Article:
clean it in the bathroom, and in that process she jumped out of his hand, out of his arm, and landed on the floor. He then picked up the baby and noticed that the baby was bleeding at the mouth, was hurt and was not breathing. He put her in her crib and tapped her to try to revive her. When he was unsuccessful, he ran out of his apartment and pulled the fire alarm. The paramedics came and took the baby to Salem Hospital.
The defendant called several witnesses to the stand who testified that the baby's three year old brother, the victim of lead poisoning, was uncontrollable and pulled at the baby. The defense argued that the death was an accident, that the baby fell and stopped breathing and that the defendant tried to revive her. The other fractures, the defense claimed, were caused by the baby's uncontrollable three year old brother.
1. Consciousness of guilt instructions. Prior to closing argument, the defendant requested that the judge not give a Toney charge (Commonwealth v. Toney. 385 Mass. 575 , 584-586 & nn.4-6 ), but the judge indicated to counsel, out of the presence of the jury, that it should be given because the defendant gave two different versions of what happened, and both were at variance with the evidence from the medical people. He stated that counsel could argue that the paramedic did not understand what the defendant was trying to say to her.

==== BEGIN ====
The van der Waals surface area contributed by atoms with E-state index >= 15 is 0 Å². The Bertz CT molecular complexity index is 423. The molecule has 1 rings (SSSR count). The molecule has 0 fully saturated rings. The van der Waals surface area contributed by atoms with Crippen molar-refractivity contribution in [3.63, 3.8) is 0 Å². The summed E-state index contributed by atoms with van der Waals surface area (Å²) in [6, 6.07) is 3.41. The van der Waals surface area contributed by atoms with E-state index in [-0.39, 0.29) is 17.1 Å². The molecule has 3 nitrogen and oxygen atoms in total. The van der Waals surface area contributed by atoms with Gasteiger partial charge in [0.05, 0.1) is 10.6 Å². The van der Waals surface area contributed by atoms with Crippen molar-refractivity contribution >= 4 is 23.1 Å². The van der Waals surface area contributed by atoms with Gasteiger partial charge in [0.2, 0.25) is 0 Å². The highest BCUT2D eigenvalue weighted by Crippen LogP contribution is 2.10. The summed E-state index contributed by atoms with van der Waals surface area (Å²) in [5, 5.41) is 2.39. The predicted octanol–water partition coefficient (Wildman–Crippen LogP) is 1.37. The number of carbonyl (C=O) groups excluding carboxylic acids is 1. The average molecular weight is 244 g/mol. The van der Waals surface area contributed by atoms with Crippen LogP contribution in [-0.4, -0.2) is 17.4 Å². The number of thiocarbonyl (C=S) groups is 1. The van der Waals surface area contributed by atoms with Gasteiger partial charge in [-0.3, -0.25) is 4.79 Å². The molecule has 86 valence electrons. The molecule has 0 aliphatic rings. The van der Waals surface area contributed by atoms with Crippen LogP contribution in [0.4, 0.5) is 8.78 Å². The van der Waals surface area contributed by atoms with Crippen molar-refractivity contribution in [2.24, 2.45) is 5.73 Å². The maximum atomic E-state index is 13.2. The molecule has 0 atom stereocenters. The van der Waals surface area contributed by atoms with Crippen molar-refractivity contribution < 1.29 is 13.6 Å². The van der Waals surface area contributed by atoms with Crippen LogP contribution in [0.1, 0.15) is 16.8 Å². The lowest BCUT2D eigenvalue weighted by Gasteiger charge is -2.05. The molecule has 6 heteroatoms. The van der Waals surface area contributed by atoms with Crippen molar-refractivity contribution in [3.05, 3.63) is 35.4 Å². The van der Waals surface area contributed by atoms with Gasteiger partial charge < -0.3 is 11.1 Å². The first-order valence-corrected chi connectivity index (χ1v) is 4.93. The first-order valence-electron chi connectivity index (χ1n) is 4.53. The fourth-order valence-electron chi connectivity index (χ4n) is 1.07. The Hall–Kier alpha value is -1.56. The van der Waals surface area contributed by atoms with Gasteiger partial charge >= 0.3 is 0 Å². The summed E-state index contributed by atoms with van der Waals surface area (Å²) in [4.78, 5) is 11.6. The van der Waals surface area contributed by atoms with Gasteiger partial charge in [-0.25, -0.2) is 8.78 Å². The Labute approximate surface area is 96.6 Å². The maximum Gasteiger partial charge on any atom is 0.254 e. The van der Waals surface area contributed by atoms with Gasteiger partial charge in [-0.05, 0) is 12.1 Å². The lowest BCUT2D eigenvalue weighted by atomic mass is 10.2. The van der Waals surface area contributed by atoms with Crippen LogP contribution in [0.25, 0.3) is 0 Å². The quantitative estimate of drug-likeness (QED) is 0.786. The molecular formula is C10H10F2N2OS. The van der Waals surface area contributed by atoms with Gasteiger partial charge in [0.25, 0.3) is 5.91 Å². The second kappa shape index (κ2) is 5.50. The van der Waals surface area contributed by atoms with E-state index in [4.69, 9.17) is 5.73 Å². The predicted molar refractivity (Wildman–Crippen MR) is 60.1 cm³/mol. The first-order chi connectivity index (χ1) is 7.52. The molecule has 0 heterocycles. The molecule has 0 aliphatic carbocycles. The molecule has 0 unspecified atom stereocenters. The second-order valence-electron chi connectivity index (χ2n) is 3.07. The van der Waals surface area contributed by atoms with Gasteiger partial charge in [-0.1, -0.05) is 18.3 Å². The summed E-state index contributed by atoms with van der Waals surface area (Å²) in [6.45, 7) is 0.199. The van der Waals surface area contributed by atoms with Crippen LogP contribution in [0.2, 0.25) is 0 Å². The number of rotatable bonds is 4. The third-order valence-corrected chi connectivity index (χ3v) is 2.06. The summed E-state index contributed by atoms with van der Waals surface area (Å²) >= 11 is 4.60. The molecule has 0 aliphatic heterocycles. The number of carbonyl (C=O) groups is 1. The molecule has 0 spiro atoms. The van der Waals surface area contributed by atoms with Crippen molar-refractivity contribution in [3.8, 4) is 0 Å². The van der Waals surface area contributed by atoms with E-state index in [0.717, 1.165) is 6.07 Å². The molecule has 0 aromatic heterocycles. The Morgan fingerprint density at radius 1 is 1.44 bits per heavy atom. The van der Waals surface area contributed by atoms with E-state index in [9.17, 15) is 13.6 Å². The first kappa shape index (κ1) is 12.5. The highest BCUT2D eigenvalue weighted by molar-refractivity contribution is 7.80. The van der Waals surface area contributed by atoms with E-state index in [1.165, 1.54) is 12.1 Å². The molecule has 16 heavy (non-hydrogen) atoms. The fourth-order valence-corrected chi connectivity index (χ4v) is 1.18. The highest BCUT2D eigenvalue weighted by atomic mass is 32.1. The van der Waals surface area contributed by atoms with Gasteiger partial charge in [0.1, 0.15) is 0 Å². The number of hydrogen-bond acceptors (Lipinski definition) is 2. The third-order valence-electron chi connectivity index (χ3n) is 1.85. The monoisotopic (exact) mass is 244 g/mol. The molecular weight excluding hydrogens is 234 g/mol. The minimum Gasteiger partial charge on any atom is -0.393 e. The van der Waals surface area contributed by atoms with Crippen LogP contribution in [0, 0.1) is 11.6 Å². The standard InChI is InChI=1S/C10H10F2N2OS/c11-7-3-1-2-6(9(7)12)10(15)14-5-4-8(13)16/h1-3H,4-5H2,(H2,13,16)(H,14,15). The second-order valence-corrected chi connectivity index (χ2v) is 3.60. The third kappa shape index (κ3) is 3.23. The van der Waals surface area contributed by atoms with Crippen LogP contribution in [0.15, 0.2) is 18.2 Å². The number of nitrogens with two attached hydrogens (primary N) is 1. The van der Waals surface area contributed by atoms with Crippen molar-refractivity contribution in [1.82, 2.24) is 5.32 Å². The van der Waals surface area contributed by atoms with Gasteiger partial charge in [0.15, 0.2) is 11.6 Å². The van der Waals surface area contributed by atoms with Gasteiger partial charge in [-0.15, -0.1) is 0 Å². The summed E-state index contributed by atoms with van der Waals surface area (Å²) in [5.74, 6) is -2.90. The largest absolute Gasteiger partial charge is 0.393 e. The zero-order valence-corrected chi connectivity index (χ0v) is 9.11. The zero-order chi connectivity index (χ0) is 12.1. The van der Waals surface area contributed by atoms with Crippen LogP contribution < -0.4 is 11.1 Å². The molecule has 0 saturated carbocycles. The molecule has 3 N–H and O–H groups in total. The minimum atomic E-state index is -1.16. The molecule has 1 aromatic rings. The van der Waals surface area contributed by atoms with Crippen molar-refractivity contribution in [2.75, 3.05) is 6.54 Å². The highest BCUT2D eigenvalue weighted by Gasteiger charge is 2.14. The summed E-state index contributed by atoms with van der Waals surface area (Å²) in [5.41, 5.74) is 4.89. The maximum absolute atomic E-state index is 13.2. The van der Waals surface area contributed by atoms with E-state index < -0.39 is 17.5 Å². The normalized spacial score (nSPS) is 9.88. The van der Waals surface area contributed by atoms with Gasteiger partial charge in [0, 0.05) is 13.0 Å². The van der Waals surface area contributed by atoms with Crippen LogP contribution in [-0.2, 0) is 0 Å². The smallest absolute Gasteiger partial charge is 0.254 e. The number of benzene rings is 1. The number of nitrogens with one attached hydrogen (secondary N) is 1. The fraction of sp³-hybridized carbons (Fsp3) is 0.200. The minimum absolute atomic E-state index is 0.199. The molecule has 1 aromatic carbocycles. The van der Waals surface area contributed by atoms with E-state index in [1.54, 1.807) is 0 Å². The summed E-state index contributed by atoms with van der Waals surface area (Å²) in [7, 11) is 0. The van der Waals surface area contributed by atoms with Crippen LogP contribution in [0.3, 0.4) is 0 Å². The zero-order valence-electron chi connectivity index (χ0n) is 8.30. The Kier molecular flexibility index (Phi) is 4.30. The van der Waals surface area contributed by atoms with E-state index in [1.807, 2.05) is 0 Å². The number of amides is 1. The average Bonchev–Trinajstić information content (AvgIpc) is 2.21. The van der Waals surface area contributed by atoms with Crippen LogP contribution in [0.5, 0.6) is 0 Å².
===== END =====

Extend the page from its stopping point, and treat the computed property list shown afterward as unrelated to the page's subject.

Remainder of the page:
The judge gave the following instruction:
"There's some evidence in this case of statements made by the defendant. If you find that the defendant made false statements as to facts that were material in this case, you may consider that evidence as showing a consciousness of guilt; however, you may not convict the defendant on the basis of the evidence before you on the consciousness of guilt alone. You may, but need not, consider such evidence as a factor in tending to prove the guilt of the defendant.
"I believe that there was testimony about statements made outside the premises in the ambulance and the
other statements made at the hospital before nurses and police officers and so forth."
There was no mention of the different accounts by the prosecutor in his closing argument. Defense counsel, on the other hand, pointed out the defendant's emotional state and broken English to explain the variations. As indicated in Commonwealth v. Cruz, 416 Mass. 27 , 33 (1993), a judge has discretion to give a Toney charge over the defendant's objection. There was no abuse of discretion.
The defendant makes several arguments concerning the instructions. First he argues that there was no factual basis for the judge to conclude that there were inconsistent statements. Our quotation from the paramedic's testimony belies that claim.
The defendant next contends that the instruction was flawed because it placed the statements the defendant allegedly made in opposition to the "facts" stated by the experts, and thus was an invasion of the fact-finding function of the jury. The argument is without merit as the instruction permitted the jury both to find the facts and to determine whether the statement was false. Moreover, immediately before the challenged instruction, the judge told the jury that it was up to them to weigh the evidence of the experts. [Note 2]